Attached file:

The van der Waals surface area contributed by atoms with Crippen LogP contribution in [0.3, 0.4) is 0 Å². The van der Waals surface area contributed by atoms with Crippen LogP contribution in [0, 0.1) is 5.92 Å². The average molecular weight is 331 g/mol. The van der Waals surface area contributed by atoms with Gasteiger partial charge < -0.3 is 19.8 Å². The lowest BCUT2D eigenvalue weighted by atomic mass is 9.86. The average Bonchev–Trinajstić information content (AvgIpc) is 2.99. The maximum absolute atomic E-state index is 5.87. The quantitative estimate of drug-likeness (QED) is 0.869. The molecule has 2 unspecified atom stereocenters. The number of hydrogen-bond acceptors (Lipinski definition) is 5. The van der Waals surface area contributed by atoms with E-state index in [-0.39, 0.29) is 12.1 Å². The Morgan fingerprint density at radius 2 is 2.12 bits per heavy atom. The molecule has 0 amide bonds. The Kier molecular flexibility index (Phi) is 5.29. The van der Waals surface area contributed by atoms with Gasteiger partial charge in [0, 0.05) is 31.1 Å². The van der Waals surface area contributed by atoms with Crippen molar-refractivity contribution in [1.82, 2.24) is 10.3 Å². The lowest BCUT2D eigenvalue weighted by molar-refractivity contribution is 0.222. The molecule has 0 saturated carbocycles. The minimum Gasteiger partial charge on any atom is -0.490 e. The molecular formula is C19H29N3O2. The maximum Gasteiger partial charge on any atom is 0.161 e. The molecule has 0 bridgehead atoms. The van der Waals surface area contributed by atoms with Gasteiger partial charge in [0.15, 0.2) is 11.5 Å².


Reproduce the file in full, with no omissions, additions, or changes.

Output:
The van der Waals surface area contributed by atoms with Crippen LogP contribution in [0.3, 0.4) is 0 Å². The van der Waals surface area contributed by atoms with Crippen LogP contribution in [0, 0.1) is 5.92 Å². The average molecular weight is 331 g/mol. The van der Waals surface area contributed by atoms with Gasteiger partial charge < -0.3 is 19.8 Å². The lowest BCUT2D eigenvalue weighted by atomic mass is 9.86. The average Bonchev–Trinajstić information content (AvgIpc) is 2.99. The maximum absolute atomic E-state index is 5.87. The quantitative estimate of drug-likeness (QED) is 0.869. The molecule has 2 unspecified atom stereocenters. The number of hydrogen-bond acceptors (Lipinski definition) is 5. The van der Waals surface area contributed by atoms with E-state index in [-0.39, 0.29) is 12.1 Å². The Morgan fingerprint density at radius 2 is 2.12 bits per heavy atom. The molecule has 0 amide bonds. The Kier molecular flexibility index (Phi) is 5.29. The van der Waals surface area contributed by atoms with Gasteiger partial charge in [0, 0.05) is 31.1 Å². The van der Waals surface area contributed by atoms with Crippen molar-refractivity contribution in [1.82, 2.24) is 10.3 Å². The lowest BCUT2D eigenvalue weighted by molar-refractivity contribution is 0.222. The molecule has 0 saturated carbocycles. The minimum Gasteiger partial charge on any atom is -0.490 e. The molecular formula is C19H29N3O2. The maximum Gasteiger partial charge on any atom is 0.161 e. The molecule has 0 bridgehead atoms. The van der Waals surface area contributed by atoms with Gasteiger partial charge in [0.15, 0.2) is 11.5 Å².